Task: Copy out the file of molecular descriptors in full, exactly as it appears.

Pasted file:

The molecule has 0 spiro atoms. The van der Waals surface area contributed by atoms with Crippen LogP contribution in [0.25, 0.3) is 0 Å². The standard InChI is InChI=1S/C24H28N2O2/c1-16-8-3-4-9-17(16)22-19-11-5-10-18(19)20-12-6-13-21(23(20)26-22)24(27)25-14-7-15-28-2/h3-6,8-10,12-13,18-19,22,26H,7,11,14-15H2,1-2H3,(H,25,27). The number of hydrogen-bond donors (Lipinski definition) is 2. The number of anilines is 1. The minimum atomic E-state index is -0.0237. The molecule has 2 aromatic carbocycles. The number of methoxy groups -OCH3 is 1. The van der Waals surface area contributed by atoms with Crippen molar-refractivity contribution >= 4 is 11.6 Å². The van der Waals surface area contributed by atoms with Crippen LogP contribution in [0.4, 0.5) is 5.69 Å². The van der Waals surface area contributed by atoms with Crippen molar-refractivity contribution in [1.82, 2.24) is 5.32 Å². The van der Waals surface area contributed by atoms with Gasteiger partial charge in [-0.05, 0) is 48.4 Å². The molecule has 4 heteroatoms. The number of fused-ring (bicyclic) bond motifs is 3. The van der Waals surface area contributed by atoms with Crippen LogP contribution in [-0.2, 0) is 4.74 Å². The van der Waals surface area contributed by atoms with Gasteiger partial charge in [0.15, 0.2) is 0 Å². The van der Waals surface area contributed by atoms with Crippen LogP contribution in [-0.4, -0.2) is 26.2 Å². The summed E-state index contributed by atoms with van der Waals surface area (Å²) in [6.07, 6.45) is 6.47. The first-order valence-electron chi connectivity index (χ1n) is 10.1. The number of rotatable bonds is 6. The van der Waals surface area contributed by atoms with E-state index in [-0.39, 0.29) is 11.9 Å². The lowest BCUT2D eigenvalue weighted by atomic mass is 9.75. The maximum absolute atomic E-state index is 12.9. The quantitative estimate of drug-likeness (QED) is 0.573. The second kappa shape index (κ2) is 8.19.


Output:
The molecule has 0 spiro atoms. The van der Waals surface area contributed by atoms with Crippen LogP contribution in [0.25, 0.3) is 0 Å². The standard InChI is InChI=1S/C24H28N2O2/c1-16-8-3-4-9-17(16)22-19-11-5-10-18(19)20-12-6-13-21(23(20)26-22)24(27)25-14-7-15-28-2/h3-6,8-10,12-13,18-19,22,26H,7,11,14-15H2,1-2H3,(H,25,27). The number of hydrogen-bond donors (Lipinski definition) is 2. The number of anilines is 1. The minimum atomic E-state index is -0.0237. The molecule has 2 aromatic carbocycles. The number of methoxy groups -OCH3 is 1. The van der Waals surface area contributed by atoms with Crippen molar-refractivity contribution >= 4 is 11.6 Å². The van der Waals surface area contributed by atoms with Crippen LogP contribution in [0.4, 0.5) is 5.69 Å². The van der Waals surface area contributed by atoms with Crippen molar-refractivity contribution in [1.82, 2.24) is 5.32 Å². The van der Waals surface area contributed by atoms with Gasteiger partial charge in [-0.05, 0) is 48.4 Å². The molecule has 4 heteroatoms. The number of fused-ring (bicyclic) bond motifs is 3. The van der Waals surface area contributed by atoms with Crippen LogP contribution in [-0.2, 0) is 4.74 Å². The van der Waals surface area contributed by atoms with Gasteiger partial charge in [0.15, 0.2) is 0 Å². The van der Waals surface area contributed by atoms with Crippen LogP contribution in [-0.4, -0.2) is 26.2 Å². The summed E-state index contributed by atoms with van der Waals surface area (Å²) in [6.07, 6.45) is 6.47. The first-order valence-electron chi connectivity index (χ1n) is 10.1. The number of rotatable bonds is 6. The van der Waals surface area contributed by atoms with E-state index in [-0.39, 0.29) is 11.9 Å². The lowest BCUT2D eigenvalue weighted by atomic mass is 9.75. The maximum absolute atomic E-state index is 12.9. The quantitative estimate of drug-likeness (QED) is 0.573. The second kappa shape index (κ2) is 8.19.